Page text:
Lexington Park, MD – It’s a no-brainer. Turkey is the main course for Thanksgiving supper. The debate was apparently settled centuries ago. So why aren’t we grilling steaks, boiling pasta, steaming crabs or broiling some huge American fish? You have to go back to the original Thanksgiving repast to figure that one out.

Historic accounts tell us the first Thanksgiving was celebrated in October of 1621 by the Pilgrims and their indigenous neighbors after their first harvest in the “new world.” The Plymouth Colony feast lasted three days and the native Wampanoag people outnumbered the Pilgrims by a significant margin. Historians say “fowl” was part of the repast. The online publication “Scholastic” states that the fowl were probably ducks that were roasted over a fire. Other accounts report the Wampanoag contributed venison to the feast.

It was during Abe Lincoln’s first term—in the middle of the Civil War—that Thanksgiving became a national holiday and celebrated on the fourth Thursday in November. The theories about turkey becoming the main course originate from the bird’s size and not the precedent the Pilgrims and Wampanoag set. As Thanksgiving celebrations became large gatherings of family and friends, having one big bird to cook rather than several smaller ones seemed more practical. In modern day America, 24-26 pounds is usually the largest size turkey available for purchase. Even back in colonial times, the non-migratory turkey was available all year ‘round.

The original feast may have lasted three days due to lack of refrigeration—when it comes to food, wastefulness is no virtue and the Pilgrims personified virtue. With refrigeration, Thanksgiving yields an enormous volume of leftovers and has also yielded some clever culinary ideas. The web site “Dinner at the Zoo,” which features the prose of a writer who simply refers to herself as “Sara,” lists 40 turkey leftover suggestions. Here they are! Leftover turkey cranberry melts, turkey pot pie, Thanksgiving turkey hot dish, chipotle bbq turkey sliders, turkey corn chowder, turkey tetrazzini, Thanksgiving leftovers panini, turkey avocado flatbread, turkey and cranberry salad, Thanksgiving turkey gumbo, green Chile turkey enchiladas, turkey tamale pie, cranberry turkey baked sliders, turkey nachos, turkey bacon brie grilled cheese, one pot turkey and rice, Aunt Bee’s leftover turkey casserole, Thanksgiving pizza, turkey barley soup, creamy turkey wild rice soup, turkey pot pie soup, turkey chowder, turkey and stuffing casserole, Thanksgiving leftovers Croque Madam, turkey cranberry pizza, turkey cranberry and brie egg rolls, turkey Thai curry, The Ultimate Leftover Turkey Club, turkey and black bean enchiladas, turkey cranberry quesadillas, turkey shepherd’s pie, turkey bacon ranch pizza, turkey cranberry & brie crescent braid, turkey chili, turkey in creamy mushroom sauce, leftover turkey taco salad, turkey and dumplings, Turkey Monte Cristo, Turkey noodle casserole and turkey noodle soup. Visit Dinner at the Zoo for Sara’s individual recipes.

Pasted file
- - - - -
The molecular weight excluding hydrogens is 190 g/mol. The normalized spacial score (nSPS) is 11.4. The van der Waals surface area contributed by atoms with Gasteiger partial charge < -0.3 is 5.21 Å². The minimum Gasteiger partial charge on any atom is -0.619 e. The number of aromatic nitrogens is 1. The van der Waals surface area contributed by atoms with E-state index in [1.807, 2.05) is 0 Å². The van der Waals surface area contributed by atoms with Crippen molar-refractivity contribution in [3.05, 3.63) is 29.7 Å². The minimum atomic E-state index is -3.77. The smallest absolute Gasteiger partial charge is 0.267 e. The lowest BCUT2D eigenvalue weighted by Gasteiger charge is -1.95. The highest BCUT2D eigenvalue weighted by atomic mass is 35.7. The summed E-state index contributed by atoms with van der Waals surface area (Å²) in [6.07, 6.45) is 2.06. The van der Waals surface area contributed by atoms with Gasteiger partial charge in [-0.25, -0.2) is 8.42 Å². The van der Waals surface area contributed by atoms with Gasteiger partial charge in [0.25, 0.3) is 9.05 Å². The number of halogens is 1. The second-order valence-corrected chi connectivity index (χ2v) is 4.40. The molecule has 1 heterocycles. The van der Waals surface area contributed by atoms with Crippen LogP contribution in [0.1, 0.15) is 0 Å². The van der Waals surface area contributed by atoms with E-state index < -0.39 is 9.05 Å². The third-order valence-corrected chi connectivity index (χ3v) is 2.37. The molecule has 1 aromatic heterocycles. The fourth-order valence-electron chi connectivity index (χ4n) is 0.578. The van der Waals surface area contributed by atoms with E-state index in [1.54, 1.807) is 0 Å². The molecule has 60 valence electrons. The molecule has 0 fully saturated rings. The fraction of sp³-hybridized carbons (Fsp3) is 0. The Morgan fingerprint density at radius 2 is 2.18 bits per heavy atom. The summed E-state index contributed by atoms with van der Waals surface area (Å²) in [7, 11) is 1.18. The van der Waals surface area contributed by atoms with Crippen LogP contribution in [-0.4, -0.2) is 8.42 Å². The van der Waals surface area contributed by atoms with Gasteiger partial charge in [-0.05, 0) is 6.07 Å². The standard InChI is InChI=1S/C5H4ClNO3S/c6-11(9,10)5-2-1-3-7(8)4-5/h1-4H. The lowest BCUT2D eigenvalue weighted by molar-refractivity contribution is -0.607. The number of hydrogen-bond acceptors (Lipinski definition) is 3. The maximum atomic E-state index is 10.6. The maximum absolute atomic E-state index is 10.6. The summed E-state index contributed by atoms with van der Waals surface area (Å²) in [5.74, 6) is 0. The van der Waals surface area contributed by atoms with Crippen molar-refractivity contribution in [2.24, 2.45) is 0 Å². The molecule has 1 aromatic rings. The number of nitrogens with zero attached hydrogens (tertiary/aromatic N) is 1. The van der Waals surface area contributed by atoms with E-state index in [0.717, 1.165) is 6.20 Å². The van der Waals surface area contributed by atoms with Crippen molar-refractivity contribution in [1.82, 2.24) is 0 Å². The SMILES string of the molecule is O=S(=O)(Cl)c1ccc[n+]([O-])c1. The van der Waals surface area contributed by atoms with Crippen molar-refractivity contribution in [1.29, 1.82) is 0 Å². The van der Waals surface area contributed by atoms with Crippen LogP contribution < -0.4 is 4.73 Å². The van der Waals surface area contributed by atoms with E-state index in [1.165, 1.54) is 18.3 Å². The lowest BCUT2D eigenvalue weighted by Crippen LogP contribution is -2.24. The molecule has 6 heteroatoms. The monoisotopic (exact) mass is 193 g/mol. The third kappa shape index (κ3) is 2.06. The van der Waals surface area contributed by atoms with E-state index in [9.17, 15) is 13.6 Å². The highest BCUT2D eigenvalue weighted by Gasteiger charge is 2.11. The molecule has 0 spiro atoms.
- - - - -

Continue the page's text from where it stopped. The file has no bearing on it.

Like the Pilgrims did in the early 1600s, we hope you have reaped a harvest of some kind in the past year. Give thanks for it by celebrating with your family friends and community. Happy Thanksgiving!

Contact Marty Madden at marty.madden@thebaynet.com